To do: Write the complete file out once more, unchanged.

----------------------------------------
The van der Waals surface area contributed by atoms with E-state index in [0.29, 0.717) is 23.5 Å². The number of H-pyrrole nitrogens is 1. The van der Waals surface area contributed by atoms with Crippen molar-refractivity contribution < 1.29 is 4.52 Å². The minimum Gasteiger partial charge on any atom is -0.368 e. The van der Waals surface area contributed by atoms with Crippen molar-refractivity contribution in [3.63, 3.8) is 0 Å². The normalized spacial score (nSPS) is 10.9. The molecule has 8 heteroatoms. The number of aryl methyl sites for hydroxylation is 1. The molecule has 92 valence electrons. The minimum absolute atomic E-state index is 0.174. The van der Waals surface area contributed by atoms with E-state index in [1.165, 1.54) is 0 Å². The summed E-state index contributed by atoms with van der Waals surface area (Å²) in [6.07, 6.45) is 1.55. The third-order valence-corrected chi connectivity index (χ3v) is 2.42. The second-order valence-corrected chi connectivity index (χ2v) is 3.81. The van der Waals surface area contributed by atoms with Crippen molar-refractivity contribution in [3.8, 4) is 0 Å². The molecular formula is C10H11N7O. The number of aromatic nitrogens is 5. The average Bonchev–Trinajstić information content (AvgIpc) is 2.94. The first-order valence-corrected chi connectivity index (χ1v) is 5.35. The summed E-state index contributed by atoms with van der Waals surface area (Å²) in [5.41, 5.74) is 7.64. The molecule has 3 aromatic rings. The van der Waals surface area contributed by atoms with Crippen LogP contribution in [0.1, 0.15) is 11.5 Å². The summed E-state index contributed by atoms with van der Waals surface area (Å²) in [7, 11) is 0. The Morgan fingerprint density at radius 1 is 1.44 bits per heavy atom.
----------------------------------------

The van der Waals surface area contributed by atoms with E-state index in [0.29, 0.717) is 23.5 Å². The number of H-pyrrole nitrogens is 1. The van der Waals surface area contributed by atoms with Crippen molar-refractivity contribution < 1.29 is 4.52 Å². The minimum Gasteiger partial charge on any atom is -0.368 e. The van der Waals surface area contributed by atoms with Crippen molar-refractivity contribution in [3.63, 3.8) is 0 Å². The normalized spacial score (nSPS) is 10.9. The molecule has 8 heteroatoms. The number of aryl methyl sites for hydroxylation is 1. The molecule has 92 valence electrons. The minimum absolute atomic E-state index is 0.174. The van der Waals surface area contributed by atoms with E-state index in [1.165, 1.54) is 0 Å². The summed E-state index contributed by atoms with van der Waals surface area (Å²) in [6.07, 6.45) is 1.55. The third-order valence-corrected chi connectivity index (χ3v) is 2.42. The second-order valence-corrected chi connectivity index (χ2v) is 3.81. The van der Waals surface area contributed by atoms with Crippen molar-refractivity contribution in [3.8, 4) is 0 Å². The molecular formula is C10H11N7O. The number of aromatic nitrogens is 5. The average Bonchev–Trinajstić information content (AvgIpc) is 2.94. The first-order valence-corrected chi connectivity index (χ1v) is 5.35. The summed E-state index contributed by atoms with van der Waals surface area (Å²) in [5.41, 5.74) is 7.64. The molecule has 3 aromatic rings. The van der Waals surface area contributed by atoms with Crippen LogP contribution in [0.1, 0.15) is 11.5 Å². The summed E-state index contributed by atoms with van der Waals surface area (Å²) in [7, 11) is 0. The Morgan fingerprint density at radius 1 is 1.44 bits per heavy atom.